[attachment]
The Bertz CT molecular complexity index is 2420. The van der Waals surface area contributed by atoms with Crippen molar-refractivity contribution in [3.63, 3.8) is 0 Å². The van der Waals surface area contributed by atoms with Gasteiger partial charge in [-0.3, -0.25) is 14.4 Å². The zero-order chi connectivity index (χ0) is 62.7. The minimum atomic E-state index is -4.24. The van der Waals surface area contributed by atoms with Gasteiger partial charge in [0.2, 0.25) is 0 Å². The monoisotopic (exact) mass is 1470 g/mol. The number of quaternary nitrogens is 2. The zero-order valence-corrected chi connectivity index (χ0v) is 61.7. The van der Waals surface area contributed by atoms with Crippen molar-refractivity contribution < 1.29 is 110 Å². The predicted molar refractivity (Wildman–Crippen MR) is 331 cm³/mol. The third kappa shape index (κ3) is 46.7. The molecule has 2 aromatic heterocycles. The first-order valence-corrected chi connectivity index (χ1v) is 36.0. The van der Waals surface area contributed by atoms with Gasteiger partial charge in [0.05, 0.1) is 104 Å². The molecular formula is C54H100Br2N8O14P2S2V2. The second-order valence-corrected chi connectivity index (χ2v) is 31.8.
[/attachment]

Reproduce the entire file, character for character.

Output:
The Bertz CT molecular complexity index is 2420. The van der Waals surface area contributed by atoms with Crippen molar-refractivity contribution in [3.63, 3.8) is 0 Å². The van der Waals surface area contributed by atoms with Gasteiger partial charge in [-0.3, -0.25) is 14.4 Å². The zero-order chi connectivity index (χ0) is 62.7. The minimum atomic E-state index is -4.24. The van der Waals surface area contributed by atoms with Gasteiger partial charge in [0.2, 0.25) is 0 Å². The monoisotopic (exact) mass is 1470 g/mol. The number of quaternary nitrogens is 2. The zero-order valence-corrected chi connectivity index (χ0v) is 61.7. The van der Waals surface area contributed by atoms with Crippen molar-refractivity contribution < 1.29 is 110 Å². The predicted molar refractivity (Wildman–Crippen MR) is 331 cm³/mol. The third kappa shape index (κ3) is 46.7. The molecule has 2 aromatic heterocycles. The first-order valence-corrected chi connectivity index (χ1v) is 36.0. The van der Waals surface area contributed by atoms with Gasteiger partial charge in [0.05, 0.1) is 104 Å². The molecular formula is C54H100Br2N8O14P2S2V2. The second-order valence-corrected chi connectivity index (χ2v) is 31.8.